Review of<em> Indigenous healing psychology: Honoring the wisdom of the first peoples</em>.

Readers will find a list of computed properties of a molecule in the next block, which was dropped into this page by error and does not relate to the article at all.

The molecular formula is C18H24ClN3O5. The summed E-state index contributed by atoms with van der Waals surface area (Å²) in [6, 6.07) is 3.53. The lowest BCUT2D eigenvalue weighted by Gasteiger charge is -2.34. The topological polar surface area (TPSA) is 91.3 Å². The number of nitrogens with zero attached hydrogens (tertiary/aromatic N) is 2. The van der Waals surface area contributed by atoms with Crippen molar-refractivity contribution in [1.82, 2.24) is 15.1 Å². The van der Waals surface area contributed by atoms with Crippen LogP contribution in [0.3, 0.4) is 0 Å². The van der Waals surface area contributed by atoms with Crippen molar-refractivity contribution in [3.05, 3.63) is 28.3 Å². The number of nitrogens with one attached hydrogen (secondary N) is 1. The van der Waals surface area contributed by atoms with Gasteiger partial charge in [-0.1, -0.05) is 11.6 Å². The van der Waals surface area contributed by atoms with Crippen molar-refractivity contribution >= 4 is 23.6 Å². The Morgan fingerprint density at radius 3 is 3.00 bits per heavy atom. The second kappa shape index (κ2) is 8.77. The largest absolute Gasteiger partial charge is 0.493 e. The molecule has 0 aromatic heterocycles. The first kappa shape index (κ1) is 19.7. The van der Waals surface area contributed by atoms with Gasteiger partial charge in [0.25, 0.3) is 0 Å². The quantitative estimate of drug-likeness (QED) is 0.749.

Reviews the book, Indigenous Healing Psychology: Honoring the Wisdom of the First Peoples by Richard Katz (2017). In writing Indigenous Healing Psychology, Richard Katz asks the question: “How can we encourage psychology to return to its healing roots, where the welfare of all is the commitment and social justice the aim?” In Part 1, Katz contrasts the indigenous practice of trying to understand the world with the Western fascination with what is measurable. Part 2 shares narratives of collaboration with indigenous community members that convey indigenous values. Provocatively, though, Katz understands these six values as corresponding to traditional areas of concern within mainstream psychology. In Part 3, “A Future of Psychologies,” Katz hopes for a synergistic broadening into a “community of psychologies rather than a more inclusive ‘universal’ psychology” (p. 381). Indigenous perspectives would be part of this conversation. Although briefly, Katz touches upon the dilemma of cultural appropriation–the irony of advocating that Western psychology absorb indigenous practices and perspectives while challenging the Western habit of colonizing and taking from native culture. Indigenous Healing Psychology: Honoring the Wisdom of the First Peoples, grounded within Katz’s own personal experience with indigenous healers and cultures, and perhaps helping to heal the wounds of colonialism he is not alone in noticing, contributes to all our understanding of the relationship between the wisdom of “the first psychologists” and the possibilities for healing the discipline of psychology. (PsycINFO Database Record (c) 2019 APA, all rights reserved)